For every child, every right

The Convention on the Rights of the Child at a crossroads

Two young children smile against a plaster wall, with blue polka dots and a 'World Children's Day 2019" logo added to the image.


On 20 November 1989, the United Nations General Assembly adopted the Convention on the Rights of the Child, a landmark achievement that has since become the world’s most widely ratified human rights treaty. The Convention sets strict standards for signatory governments to protect the rights of every child.

Published in connection with the 30th anniversary of the Convention, this report is intended as an advocacy tool to both celebrate the achievements of the past three decades and generate dialogue on the critical work that remains – especially for children who have been left behind. Based on the latest available data, the report outlines a selected set of issues that need urgent attention. It also advocates for all stakeholders to recommit to the Convention, stepping up their efforts to fulfil its promise in the next 30 years. Where there is political will and determination, the report concludes, children’s lives and well-being will improve.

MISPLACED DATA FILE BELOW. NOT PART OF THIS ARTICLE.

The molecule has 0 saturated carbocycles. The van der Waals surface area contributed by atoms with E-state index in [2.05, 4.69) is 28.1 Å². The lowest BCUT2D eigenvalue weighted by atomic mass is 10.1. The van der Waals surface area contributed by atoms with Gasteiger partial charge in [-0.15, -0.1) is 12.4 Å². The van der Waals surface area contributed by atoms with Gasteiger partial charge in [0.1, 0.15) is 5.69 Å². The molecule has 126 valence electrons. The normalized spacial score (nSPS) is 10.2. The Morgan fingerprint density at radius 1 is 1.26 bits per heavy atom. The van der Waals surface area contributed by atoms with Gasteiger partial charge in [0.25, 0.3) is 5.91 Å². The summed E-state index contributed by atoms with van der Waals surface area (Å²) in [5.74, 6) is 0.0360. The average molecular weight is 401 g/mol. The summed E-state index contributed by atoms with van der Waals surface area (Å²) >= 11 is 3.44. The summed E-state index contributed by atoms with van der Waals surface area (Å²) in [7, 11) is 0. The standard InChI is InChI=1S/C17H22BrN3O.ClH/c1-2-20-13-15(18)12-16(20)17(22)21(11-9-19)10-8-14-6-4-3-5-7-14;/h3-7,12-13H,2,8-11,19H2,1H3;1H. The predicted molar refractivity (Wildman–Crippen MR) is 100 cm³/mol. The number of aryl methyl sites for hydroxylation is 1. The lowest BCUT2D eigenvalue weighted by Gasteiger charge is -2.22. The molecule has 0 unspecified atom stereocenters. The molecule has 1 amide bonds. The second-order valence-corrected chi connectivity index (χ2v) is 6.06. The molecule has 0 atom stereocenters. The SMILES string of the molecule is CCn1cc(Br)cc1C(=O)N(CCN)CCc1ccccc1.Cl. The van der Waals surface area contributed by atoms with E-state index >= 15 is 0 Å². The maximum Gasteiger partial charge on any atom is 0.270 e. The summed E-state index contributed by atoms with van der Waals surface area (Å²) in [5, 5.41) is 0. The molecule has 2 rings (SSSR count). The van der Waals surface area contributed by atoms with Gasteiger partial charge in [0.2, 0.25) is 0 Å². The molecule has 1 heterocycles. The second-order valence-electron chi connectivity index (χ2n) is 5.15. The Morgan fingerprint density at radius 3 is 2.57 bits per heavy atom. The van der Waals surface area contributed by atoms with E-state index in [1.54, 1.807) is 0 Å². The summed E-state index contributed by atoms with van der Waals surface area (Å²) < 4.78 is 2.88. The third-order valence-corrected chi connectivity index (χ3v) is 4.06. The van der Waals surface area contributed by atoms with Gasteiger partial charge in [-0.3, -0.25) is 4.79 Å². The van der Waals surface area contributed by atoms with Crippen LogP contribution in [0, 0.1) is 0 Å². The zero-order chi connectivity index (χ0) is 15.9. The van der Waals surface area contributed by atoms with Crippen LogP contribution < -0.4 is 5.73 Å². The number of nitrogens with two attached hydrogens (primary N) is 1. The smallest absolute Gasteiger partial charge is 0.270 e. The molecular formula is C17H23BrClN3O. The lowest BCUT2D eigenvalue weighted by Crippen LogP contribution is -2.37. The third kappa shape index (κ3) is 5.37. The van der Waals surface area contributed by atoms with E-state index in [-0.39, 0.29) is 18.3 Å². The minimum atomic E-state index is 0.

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A photo of the cover image: a young boy is smiling with his hands and head on a table, the text is in the bottom third of the image: "for every child, every right The Convention on the Rights of the Child at a crossroads" and the CRC30 and UNICEF logos in the top third of the image.
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(PDF, 6,15 MB)